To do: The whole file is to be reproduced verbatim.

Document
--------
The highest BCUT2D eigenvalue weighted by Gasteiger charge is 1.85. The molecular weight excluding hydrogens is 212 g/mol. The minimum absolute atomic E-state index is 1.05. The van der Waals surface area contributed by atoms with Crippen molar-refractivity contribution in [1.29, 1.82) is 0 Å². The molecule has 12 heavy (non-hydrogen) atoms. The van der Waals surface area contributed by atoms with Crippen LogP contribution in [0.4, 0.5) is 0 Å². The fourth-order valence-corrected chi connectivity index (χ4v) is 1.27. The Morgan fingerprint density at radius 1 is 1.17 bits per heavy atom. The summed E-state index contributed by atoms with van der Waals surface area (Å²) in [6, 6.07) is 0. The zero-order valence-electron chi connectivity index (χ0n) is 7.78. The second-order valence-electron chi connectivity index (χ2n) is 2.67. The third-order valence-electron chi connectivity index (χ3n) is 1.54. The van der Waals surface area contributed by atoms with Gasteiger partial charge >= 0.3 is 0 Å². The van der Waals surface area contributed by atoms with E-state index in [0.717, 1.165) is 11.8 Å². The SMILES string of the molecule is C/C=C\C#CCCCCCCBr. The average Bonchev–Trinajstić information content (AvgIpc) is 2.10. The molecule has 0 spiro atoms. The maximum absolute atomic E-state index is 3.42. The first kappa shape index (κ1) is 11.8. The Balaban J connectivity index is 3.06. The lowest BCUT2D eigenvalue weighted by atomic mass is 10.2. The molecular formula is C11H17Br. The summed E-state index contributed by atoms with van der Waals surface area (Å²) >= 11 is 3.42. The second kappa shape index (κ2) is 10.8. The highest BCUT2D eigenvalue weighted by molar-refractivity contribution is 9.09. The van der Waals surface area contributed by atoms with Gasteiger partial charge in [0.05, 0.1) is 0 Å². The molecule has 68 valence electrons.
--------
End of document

The highest BCUT2D eigenvalue weighted by Gasteiger charge is 1.85. The molecular weight excluding hydrogens is 212 g/mol. The minimum absolute atomic E-state index is 1.05. The van der Waals surface area contributed by atoms with Crippen molar-refractivity contribution in [1.29, 1.82) is 0 Å². The molecule has 12 heavy (non-hydrogen) atoms. The van der Waals surface area contributed by atoms with Crippen LogP contribution in [0.4, 0.5) is 0 Å². The fourth-order valence-corrected chi connectivity index (χ4v) is 1.27. The Morgan fingerprint density at radius 1 is 1.17 bits per heavy atom. The summed E-state index contributed by atoms with van der Waals surface area (Å²) in [6, 6.07) is 0. The zero-order valence-electron chi connectivity index (χ0n) is 7.78. The second-order valence-electron chi connectivity index (χ2n) is 2.67. The third-order valence-electron chi connectivity index (χ3n) is 1.54. The van der Waals surface area contributed by atoms with Gasteiger partial charge >= 0.3 is 0 Å². The van der Waals surface area contributed by atoms with E-state index in [0.717, 1.165) is 11.8 Å². The SMILES string of the molecule is C/C=C\C#CCCCCCCBr. The average Bonchev–Trinajstić information content (AvgIpc) is 2.10. The molecule has 0 spiro atoms. The maximum absolute atomic E-state index is 3.42. The first kappa shape index (κ1) is 11.8. The Balaban J connectivity index is 3.06. The lowest BCUT2D eigenvalue weighted by atomic mass is 10.2. The molecular formula is C11H17Br. The summed E-state index contributed by atoms with van der Waals surface area (Å²) >= 11 is 3.42. The second kappa shape index (κ2) is 10.8. The highest BCUT2D eigenvalue weighted by molar-refractivity contribution is 9.09. The van der Waals surface area contributed by atoms with Gasteiger partial charge in [0.05, 0.1) is 0 Å². The molecule has 68 valence electrons.